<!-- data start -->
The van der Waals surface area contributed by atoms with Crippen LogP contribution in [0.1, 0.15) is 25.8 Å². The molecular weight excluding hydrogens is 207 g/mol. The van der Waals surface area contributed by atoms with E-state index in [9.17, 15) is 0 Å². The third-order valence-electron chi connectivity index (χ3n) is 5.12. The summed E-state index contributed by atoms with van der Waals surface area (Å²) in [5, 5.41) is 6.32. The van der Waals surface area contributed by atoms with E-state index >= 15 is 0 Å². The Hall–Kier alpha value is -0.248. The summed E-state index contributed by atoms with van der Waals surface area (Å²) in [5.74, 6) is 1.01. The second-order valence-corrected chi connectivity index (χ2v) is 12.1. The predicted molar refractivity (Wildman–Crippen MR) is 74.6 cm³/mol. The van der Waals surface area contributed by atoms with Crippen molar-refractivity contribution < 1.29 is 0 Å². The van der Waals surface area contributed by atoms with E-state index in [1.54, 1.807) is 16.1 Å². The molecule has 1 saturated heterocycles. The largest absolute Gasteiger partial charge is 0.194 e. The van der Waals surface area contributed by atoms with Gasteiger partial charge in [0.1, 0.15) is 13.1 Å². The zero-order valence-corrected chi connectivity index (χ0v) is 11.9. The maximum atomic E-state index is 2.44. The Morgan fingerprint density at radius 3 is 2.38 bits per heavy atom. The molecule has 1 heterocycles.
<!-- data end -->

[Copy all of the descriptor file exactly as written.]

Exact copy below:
The van der Waals surface area contributed by atoms with Crippen LogP contribution in [0.1, 0.15) is 25.8 Å². The molecular weight excluding hydrogens is 207 g/mol. The van der Waals surface area contributed by atoms with E-state index in [9.17, 15) is 0 Å². The third-order valence-electron chi connectivity index (χ3n) is 5.12. The summed E-state index contributed by atoms with van der Waals surface area (Å²) in [5, 5.41) is 6.32. The van der Waals surface area contributed by atoms with E-state index >= 15 is 0 Å². The Hall–Kier alpha value is -0.248. The summed E-state index contributed by atoms with van der Waals surface area (Å²) in [5.74, 6) is 1.01. The second-order valence-corrected chi connectivity index (χ2v) is 12.1. The predicted molar refractivity (Wildman–Crippen MR) is 74.6 cm³/mol. The van der Waals surface area contributed by atoms with Crippen molar-refractivity contribution < 1.29 is 0 Å². The van der Waals surface area contributed by atoms with E-state index in [1.54, 1.807) is 16.1 Å². The molecule has 1 saturated heterocycles. The largest absolute Gasteiger partial charge is 0.194 e. The van der Waals surface area contributed by atoms with Gasteiger partial charge in [0.1, 0.15) is 13.1 Å². The zero-order valence-corrected chi connectivity index (χ0v) is 11.9. The maximum atomic E-state index is 2.44. The Morgan fingerprint density at radius 3 is 2.38 bits per heavy atom. The molecule has 1 heterocycles.